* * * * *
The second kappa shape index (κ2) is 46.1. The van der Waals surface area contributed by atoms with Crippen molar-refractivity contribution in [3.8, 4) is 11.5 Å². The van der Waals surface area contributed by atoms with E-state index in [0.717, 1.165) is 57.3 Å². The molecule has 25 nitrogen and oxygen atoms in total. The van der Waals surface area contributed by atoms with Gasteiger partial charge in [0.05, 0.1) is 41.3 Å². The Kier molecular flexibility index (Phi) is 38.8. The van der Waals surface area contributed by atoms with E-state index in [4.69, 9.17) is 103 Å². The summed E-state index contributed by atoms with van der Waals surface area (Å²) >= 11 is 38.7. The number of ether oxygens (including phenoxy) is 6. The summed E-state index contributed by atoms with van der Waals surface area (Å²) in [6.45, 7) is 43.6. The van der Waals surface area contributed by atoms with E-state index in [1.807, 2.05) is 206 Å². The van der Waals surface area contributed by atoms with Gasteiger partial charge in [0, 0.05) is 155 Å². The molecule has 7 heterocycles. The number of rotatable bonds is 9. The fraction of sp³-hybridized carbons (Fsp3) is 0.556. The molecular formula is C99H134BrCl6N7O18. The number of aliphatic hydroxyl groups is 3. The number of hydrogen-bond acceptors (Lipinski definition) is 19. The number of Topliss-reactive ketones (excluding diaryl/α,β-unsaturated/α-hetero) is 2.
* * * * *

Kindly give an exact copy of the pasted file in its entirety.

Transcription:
The second kappa shape index (κ2) is 46.1. The van der Waals surface area contributed by atoms with Crippen molar-refractivity contribution in [3.8, 4) is 11.5 Å². The van der Waals surface area contributed by atoms with E-state index in [0.717, 1.165) is 57.3 Å². The molecule has 25 nitrogen and oxygen atoms in total. The van der Waals surface area contributed by atoms with Gasteiger partial charge in [0.05, 0.1) is 41.3 Å². The Kier molecular flexibility index (Phi) is 38.8. The van der Waals surface area contributed by atoms with E-state index in [4.69, 9.17) is 103 Å². The summed E-state index contributed by atoms with van der Waals surface area (Å²) >= 11 is 38.7. The number of ether oxygens (including phenoxy) is 6. The summed E-state index contributed by atoms with van der Waals surface area (Å²) in [6.45, 7) is 43.6. The van der Waals surface area contributed by atoms with E-state index in [1.807, 2.05) is 206 Å². The van der Waals surface area contributed by atoms with Gasteiger partial charge in [0, 0.05) is 155 Å². The molecule has 7 heterocycles. The number of rotatable bonds is 9. The fraction of sp³-hybridized carbons (Fsp3) is 0.556. The molecular formula is C99H134BrCl6N7O18. The number of aliphatic hydroxyl groups is 3. The number of hydrogen-bond acceptors (Lipinski definition) is 19. The number of Topliss-reactive ketones (excluding diaryl/α,β-unsaturated/α-hetero) is 2.